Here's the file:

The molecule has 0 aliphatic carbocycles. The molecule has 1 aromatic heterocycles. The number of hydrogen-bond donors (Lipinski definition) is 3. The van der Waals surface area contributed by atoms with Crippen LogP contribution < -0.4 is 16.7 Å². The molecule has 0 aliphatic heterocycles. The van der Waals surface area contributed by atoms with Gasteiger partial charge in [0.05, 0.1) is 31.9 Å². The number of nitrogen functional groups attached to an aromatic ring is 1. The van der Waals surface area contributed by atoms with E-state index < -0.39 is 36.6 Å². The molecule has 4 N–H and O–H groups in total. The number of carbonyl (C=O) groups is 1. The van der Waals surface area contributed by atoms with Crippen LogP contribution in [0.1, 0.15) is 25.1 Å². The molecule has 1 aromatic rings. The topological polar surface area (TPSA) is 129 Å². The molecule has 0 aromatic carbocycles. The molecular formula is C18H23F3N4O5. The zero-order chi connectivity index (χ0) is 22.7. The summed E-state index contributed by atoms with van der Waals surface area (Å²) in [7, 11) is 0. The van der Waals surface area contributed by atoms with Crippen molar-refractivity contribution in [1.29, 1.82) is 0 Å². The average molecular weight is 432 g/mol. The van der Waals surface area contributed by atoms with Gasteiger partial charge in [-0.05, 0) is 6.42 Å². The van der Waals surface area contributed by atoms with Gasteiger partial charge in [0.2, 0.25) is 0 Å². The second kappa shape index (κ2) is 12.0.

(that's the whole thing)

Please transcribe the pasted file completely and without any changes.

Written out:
The molecule has 0 aliphatic carbocycles. The molecule has 1 aromatic heterocycles. The number of hydrogen-bond donors (Lipinski definition) is 3. The van der Waals surface area contributed by atoms with Crippen LogP contribution < -0.4 is 16.7 Å². The molecule has 0 aliphatic heterocycles. The van der Waals surface area contributed by atoms with Gasteiger partial charge in [0.05, 0.1) is 31.9 Å². The number of nitrogen functional groups attached to an aromatic ring is 1. The van der Waals surface area contributed by atoms with E-state index < -0.39 is 36.6 Å². The molecule has 4 N–H and O–H groups in total. The number of carbonyl (C=O) groups is 1. The van der Waals surface area contributed by atoms with Crippen LogP contribution in [0.1, 0.15) is 25.1 Å². The molecule has 1 aromatic rings. The topological polar surface area (TPSA) is 129 Å². The molecule has 0 aromatic carbocycles. The molecular formula is C18H23F3N4O5. The zero-order chi connectivity index (χ0) is 22.7. The summed E-state index contributed by atoms with van der Waals surface area (Å²) in [7, 11) is 0. The van der Waals surface area contributed by atoms with Crippen molar-refractivity contribution in [1.29, 1.82) is 0 Å². The average molecular weight is 432 g/mol. The van der Waals surface area contributed by atoms with Gasteiger partial charge in [-0.05, 0) is 6.42 Å². The van der Waals surface area contributed by atoms with Gasteiger partial charge in [0.2, 0.25) is 0 Å². The second kappa shape index (κ2) is 12.0.